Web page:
From a technology standpoint, there are some truly amazing tools that can you help identify and track down the right person. I am a heavy user of LinkedIn (very helpful when looking for an introduction), Data.com (formerly Jigsaw.com), and other tools like Hoovers to educate yourself and try to identify the most appropriate contact.
SmallBizLady: You got through to someone! How do you prepare for that first call?
Joel Bush: Whether you realize it or not, this is a massively important sales call. While you are probably not selling your product or service as-is, this is your chance to sell the concept and your vision for the partnership.
Know your stuff and learn as much as you can about the company you’re pitching and the people you’re pitching to. Then, have a plan, and to the extent that it is possible, have data to back up your assumptions. Present your plan with confidence and focus on the benefits that will come to their company if they agree to partner with you.
Present the high-level benefit of the partnership, then justify your position (and your “ask”) by filling in with the details. If you’ve done your homework and there is a legitimate partnership opportunity this should help get the ball rolling.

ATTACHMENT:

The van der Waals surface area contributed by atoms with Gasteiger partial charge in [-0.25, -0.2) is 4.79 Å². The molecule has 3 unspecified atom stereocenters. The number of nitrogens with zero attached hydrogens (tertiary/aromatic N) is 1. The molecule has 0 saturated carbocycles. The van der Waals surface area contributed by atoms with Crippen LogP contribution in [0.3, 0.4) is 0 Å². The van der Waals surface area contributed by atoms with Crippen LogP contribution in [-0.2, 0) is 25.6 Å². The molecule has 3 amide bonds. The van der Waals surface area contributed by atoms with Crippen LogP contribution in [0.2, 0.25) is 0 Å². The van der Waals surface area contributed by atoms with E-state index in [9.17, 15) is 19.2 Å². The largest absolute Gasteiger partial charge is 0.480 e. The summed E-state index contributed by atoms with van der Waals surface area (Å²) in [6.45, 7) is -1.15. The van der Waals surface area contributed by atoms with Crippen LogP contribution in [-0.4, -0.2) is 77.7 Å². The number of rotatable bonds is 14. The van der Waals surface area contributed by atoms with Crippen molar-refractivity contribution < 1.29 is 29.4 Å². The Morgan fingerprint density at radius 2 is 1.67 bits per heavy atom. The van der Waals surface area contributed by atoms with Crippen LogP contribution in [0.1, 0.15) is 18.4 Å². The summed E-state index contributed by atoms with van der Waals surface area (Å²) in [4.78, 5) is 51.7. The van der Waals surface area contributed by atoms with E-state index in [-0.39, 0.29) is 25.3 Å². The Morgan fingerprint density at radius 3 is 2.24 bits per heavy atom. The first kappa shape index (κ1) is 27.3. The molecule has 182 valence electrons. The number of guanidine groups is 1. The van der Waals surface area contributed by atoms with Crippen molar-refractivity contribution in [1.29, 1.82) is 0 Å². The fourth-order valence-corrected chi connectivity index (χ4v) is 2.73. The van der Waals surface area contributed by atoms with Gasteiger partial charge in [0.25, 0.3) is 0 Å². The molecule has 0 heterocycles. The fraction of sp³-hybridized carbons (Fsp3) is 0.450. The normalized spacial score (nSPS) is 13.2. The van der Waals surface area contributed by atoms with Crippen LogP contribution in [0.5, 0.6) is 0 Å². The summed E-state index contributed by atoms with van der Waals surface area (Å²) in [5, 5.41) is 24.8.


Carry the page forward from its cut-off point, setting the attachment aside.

SmallBizLady: Are there any questions you should ask early on in the process?
Joel Bush: Yes, a lot of them. Between getting buy-in on their side and signing a contract it is fair for you to understand everything about your partnership. Some of the more important things to clarify and understand before sealing the deal are:
- How does your company typically work with partners in situations like this?
- How often does your team meet its partnership launch timelines?
- How will this partnership be supported in other areas of your company (marketing? channel? other partners? finance? product development?)